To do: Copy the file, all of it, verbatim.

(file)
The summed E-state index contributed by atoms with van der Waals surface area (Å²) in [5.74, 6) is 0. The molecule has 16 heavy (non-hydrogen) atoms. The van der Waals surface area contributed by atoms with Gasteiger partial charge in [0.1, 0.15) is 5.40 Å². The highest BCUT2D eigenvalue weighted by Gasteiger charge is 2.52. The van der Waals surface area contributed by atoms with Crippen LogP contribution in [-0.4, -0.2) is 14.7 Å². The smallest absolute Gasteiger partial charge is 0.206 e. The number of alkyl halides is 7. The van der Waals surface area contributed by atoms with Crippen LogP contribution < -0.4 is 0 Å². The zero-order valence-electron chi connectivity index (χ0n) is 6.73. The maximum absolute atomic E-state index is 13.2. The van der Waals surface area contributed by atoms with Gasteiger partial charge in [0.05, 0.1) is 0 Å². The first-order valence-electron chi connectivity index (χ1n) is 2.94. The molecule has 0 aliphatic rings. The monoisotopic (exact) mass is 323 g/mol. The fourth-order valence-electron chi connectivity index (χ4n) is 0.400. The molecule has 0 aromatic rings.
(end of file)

The summed E-state index contributed by atoms with van der Waals surface area (Å²) in [5.74, 6) is 0. The molecule has 16 heavy (non-hydrogen) atoms. The van der Waals surface area contributed by atoms with Gasteiger partial charge in [0.1, 0.15) is 5.40 Å². The highest BCUT2D eigenvalue weighted by Gasteiger charge is 2.52. The van der Waals surface area contributed by atoms with Crippen LogP contribution in [-0.4, -0.2) is 14.7 Å². The smallest absolute Gasteiger partial charge is 0.206 e. The number of alkyl halides is 7. The van der Waals surface area contributed by atoms with Crippen LogP contribution < -0.4 is 0 Å². The zero-order valence-electron chi connectivity index (χ0n) is 6.73. The maximum absolute atomic E-state index is 13.2. The van der Waals surface area contributed by atoms with Gasteiger partial charge in [0.05, 0.1) is 0 Å². The first-order valence-electron chi connectivity index (χ1n) is 2.94. The molecule has 0 aliphatic rings. The monoisotopic (exact) mass is 323 g/mol. The fourth-order valence-electron chi connectivity index (χ4n) is 0.400. The molecule has 0 aromatic rings.